An appeal delays Boris Johnson’s new international challenge with Rwanda’s deportation

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The Human Rights Court filed an appeal to cripple the British prime minister’s plans to send pending refugees to the African country.

Boeing 767 in charge of eviction at Boscome.
Boeing 767 in charge of eviction at Boscome.getty
  • United Kingdom Johnson challenges EU and ‘rewrites’ Ireland protocol
  • Great Britain Johnson plans to send migrants crossing the English Channel to Rwanda

Neither have been able to overcome the blasphemy of Anglican bishops who condemned the plan as “immoral”, nor the UN commissioner’s harsh charge of “violating the fundamental principles of refugees”. boris johnson In his second international challenge of the week Following the Ireland ProtocolDeportation of immigrants pending asylum in Rwanda.

A Spanish charter company, Privilege Style, had the rare privilege of being selected in a Boeing 767 for the controversial inaugural flight of more than 6,000 km to Kigali. Six immigrants (three Iranians, two Iraqi Kurds, one Albanian and one Vietnamese) were on their way. To start tonight, while the other 25 managed to escape the route, at the last minute the Court of Human Rights intervened by filing an appeal to block the eviction of one of those affected.

“Since I found out that I was being deported to Rwanda, it is difficult for me to communicate and be able to eat and I am unable to rest: I would have preferred to die before being transferred there. I am,” was the testimony of a 25-year-old Irani, who appeared before a judge hours before the plane took off, amid desperate attempts to block the plan in court by associations such as Care4Calais, Asylum Aid or Detention Action.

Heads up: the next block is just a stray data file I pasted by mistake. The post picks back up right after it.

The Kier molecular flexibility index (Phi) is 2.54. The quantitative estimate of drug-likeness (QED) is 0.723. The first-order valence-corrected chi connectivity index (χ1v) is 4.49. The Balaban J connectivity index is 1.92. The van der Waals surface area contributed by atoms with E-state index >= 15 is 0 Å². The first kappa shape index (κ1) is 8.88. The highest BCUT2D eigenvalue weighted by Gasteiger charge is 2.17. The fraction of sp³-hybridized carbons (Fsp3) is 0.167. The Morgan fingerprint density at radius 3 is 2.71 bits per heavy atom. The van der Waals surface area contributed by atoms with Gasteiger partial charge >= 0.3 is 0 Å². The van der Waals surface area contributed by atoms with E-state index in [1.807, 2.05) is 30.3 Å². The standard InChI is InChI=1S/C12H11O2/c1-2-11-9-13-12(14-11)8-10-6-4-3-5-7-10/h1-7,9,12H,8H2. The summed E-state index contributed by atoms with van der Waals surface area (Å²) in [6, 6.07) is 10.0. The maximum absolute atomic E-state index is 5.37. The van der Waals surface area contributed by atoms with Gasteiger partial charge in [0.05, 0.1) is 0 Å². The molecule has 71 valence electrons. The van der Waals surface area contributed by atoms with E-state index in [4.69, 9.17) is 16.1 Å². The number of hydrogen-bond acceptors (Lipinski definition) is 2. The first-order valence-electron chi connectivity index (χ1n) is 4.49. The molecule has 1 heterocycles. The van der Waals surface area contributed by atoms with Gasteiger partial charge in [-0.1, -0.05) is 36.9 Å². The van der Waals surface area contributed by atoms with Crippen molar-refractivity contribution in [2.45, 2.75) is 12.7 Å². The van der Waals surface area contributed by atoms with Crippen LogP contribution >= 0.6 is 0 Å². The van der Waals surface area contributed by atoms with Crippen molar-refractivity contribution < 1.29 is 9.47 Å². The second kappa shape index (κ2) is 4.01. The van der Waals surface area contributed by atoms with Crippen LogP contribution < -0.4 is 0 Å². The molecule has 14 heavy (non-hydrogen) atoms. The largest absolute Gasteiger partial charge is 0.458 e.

Boris Johnson himself has defended the deportation before his own council of ministers, despite admitting he had received “unexpected” criticism. Prince Charles has come to describe the plan as “horrendous” and 25 bishops – with Arzobispo de Canterbury, Justin Welby, Front – in an open letter to ‘The Times’ has condemned the deportation as a “shame for the United Kingdom”, which should Treat refugees “with compassion and justice” Because of his Christian heritage.

For his part, Filippo Grandi, the United Nations High Commissioner for Refugees, has assured that the British government-in-exiles in Rwanda represent “Violation of the Fundamentals of Refugees”, Grandi has said the United Nations has made “several suggestions” to London as an option to “simplify and expedite” asylum cases within the framework of justice, including Europeans to share the burden of receiving immigrants. Cooperation with transit countries is involved.

“We have to make a clear distinction between those arriving in the UK by legal means and those doing so through the channel in a dangerous and illegal manner, which we want to avoid,” stressed Boris Johnson, who has criticized the legality of his Interior Secretary Preeti. maneuver to thwart the plan sponsored by Patel.